Tuesday, 1 June 2010

Prediction market manipulation

Michael Giberson over at Knowledge Problem notes that it's awfully hard to successfully manipulate a prediction market.
While it is true that a trader can often move the Intrade price relatively cheaply, because the markets often are thin, it is well known that a trader can move the Intrade price. No half-way sophisticated interpreter of Intrade price data would take a sudden sharp move based on a few trades as proof of changing fundamentals, at most it might inspire the viewer to scan for new news. It was only a few hours after the March 17 episode before bloggers were calling “manipulation!“ Are observers going to become less willing to call “manipulation!” in a couple of years? No.

While it is true that a trader can often move the Intrade price relatively cheaply, because the markets often are thin, holding the market to the manipulated target price can get expensive. A manipulator can’t buy the price signal, he just rents it for a while. And the rental rate will tend to rise over time because the mis-pricing will attract informed traders to trade against the manipulator.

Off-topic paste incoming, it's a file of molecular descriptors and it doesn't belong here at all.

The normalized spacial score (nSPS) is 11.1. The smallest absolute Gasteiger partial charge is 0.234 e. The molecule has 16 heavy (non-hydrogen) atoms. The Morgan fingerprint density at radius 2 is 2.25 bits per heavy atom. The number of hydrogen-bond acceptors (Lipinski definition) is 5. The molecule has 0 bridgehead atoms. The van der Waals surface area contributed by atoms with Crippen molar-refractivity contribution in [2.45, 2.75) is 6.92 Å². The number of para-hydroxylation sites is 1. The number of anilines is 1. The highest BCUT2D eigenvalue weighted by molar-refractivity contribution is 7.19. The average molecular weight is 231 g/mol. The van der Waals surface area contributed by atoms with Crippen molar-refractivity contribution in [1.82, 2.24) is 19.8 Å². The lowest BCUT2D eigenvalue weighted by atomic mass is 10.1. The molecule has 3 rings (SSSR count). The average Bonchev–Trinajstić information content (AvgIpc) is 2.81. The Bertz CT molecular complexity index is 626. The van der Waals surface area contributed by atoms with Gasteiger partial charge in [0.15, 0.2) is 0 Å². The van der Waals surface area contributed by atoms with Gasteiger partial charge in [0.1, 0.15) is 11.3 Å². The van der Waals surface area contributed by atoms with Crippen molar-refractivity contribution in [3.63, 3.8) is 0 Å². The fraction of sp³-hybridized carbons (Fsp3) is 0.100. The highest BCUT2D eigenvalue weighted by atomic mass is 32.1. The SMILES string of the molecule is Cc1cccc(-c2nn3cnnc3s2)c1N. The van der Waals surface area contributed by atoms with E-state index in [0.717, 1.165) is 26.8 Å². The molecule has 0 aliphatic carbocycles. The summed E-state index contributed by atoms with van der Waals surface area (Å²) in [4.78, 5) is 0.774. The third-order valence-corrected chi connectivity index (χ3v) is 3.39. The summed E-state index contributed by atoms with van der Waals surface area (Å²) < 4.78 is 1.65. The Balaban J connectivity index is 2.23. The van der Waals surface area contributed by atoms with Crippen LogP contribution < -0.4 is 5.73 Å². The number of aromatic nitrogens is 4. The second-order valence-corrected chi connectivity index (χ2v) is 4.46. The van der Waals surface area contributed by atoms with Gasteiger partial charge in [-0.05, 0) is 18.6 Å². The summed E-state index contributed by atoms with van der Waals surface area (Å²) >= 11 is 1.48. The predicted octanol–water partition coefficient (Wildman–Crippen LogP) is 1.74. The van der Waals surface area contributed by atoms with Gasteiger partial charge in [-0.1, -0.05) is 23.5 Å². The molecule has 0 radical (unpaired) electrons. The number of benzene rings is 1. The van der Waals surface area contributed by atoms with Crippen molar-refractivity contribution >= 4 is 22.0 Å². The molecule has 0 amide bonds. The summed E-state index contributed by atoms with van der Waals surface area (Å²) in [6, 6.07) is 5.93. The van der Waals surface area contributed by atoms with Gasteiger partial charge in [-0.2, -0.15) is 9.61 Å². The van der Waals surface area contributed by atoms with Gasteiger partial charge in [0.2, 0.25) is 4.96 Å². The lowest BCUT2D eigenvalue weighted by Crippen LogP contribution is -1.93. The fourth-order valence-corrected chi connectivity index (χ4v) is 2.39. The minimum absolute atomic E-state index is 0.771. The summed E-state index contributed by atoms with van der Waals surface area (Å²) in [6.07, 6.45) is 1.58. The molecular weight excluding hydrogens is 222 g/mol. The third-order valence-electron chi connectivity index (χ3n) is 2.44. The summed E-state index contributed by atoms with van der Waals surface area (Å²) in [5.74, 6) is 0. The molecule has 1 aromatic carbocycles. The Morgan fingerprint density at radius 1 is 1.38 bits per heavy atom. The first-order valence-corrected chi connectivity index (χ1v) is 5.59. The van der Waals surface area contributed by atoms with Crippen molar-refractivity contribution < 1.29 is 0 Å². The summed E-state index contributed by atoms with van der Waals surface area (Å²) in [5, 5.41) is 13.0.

That's certainly true, and Hanson's lab experiments with Ryan Oprea and Dave Porter suggest that manipulators increase liquidity and increase the returns to informed traders.

That said, it's awfully hard to tell the difference between an insider moving quickly to profit from knowledge he fears will soon get out and a manipulator. Of course, this kind of case probably doesn't matter much from an overall market efficiency perspective: the informed insider will only spike the prices down if he figures that the information will soon be revealed; otherwise, he'd move much more slowly to build up a position at a decent price. If it's manipulation, it ought to be clear in relatively short order as either information will get out justifying the price move, or failure of such information's emergence would have folks bid the price back up.

If a market faces liquidity constraints, though, and folks aren't allowed to make large deposits, prices can be screwy for an awfully long time. I'd be tempted to think that a manipulator was responsible, except that there's zero feedback from an iPredict price in the temperature trading market to any real world policy outcome; rather, it was more likely a guy with deep pockets and severely mistaken beliefs. I was happy to take his money, but annoyed that so much of my capital there was locked up for so long on relatively low return (though sure bet) contracts; and, it offends my sensibilities when prices aren't in line with fundamentals.

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